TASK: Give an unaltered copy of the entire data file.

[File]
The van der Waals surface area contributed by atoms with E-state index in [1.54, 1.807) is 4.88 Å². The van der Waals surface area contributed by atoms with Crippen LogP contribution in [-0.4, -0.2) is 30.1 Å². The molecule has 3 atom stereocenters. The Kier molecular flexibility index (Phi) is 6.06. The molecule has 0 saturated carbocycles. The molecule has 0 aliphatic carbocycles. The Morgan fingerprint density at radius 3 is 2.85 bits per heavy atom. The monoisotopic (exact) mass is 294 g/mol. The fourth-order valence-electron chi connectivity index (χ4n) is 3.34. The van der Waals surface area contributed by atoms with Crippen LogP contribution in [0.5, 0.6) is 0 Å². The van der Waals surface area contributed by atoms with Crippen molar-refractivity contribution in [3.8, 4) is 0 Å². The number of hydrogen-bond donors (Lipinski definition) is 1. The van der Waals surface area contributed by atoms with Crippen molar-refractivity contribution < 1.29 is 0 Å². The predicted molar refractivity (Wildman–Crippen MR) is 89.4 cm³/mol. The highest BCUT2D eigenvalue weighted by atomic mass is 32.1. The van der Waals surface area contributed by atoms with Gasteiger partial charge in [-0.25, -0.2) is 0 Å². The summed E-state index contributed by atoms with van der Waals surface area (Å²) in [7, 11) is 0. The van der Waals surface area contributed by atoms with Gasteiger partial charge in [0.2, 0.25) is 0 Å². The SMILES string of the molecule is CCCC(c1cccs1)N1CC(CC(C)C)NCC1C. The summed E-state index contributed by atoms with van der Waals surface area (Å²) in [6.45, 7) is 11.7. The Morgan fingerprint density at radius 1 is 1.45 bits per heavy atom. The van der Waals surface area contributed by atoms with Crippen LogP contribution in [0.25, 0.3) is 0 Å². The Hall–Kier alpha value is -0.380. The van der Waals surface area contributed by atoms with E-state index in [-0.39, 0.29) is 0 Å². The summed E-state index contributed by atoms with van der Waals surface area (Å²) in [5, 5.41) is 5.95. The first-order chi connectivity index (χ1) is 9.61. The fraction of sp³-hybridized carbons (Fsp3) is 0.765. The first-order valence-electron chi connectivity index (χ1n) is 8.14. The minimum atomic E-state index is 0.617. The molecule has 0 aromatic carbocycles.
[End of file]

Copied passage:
The van der Waals surface area contributed by atoms with E-state index in [1.54, 1.807) is 4.88 Å². The van der Waals surface area contributed by atoms with Crippen LogP contribution in [-0.4, -0.2) is 30.1 Å². The molecule has 3 atom stereocenters. The Kier molecular flexibility index (Phi) is 6.06. The molecule has 0 saturated carbocycles. The molecule has 0 aliphatic carbocycles. The Morgan fingerprint density at radius 3 is 2.85 bits per heavy atom. The monoisotopic (exact) mass is 294 g/mol. The fourth-order valence-electron chi connectivity index (χ4n) is 3.34. The van der Waals surface area contributed by atoms with Crippen LogP contribution in [0.5, 0.6) is 0 Å². The van der Waals surface area contributed by atoms with Crippen molar-refractivity contribution in [3.8, 4) is 0 Å². The number of hydrogen-bond donors (Lipinski definition) is 1. The van der Waals surface area contributed by atoms with Crippen molar-refractivity contribution < 1.29 is 0 Å². The predicted molar refractivity (Wildman–Crippen MR) is 89.4 cm³/mol. The highest BCUT2D eigenvalue weighted by atomic mass is 32.1. The van der Waals surface area contributed by atoms with Gasteiger partial charge in [-0.25, -0.2) is 0 Å². The summed E-state index contributed by atoms with van der Waals surface area (Å²) in [7, 11) is 0. The van der Waals surface area contributed by atoms with Gasteiger partial charge in [0.2, 0.25) is 0 Å². The SMILES string of the molecule is CCCC(c1cccs1)N1CC(CC(C)C)NCC1C. The summed E-state index contributed by atoms with van der Waals surface area (Å²) in [6.45, 7) is 11.7. The Morgan fingerprint density at radius 1 is 1.45 bits per heavy atom. The van der Waals surface area contributed by atoms with Crippen LogP contribution in [0.25, 0.3) is 0 Å². The Hall–Kier alpha value is -0.380. The van der Waals surface area contributed by atoms with E-state index in [-0.39, 0.29) is 0 Å². The summed E-state index contributed by atoms with van der Waals surface area (Å²) in [5, 5.41) is 5.95. The first-order chi connectivity index (χ1) is 9.61. The fraction of sp³-hybridized carbons (Fsp3) is 0.765. The first-order valence-electron chi connectivity index (χ1n) is 8.14. The minimum atomic E-state index is 0.617. The molecule has 0 aromatic carbocycles.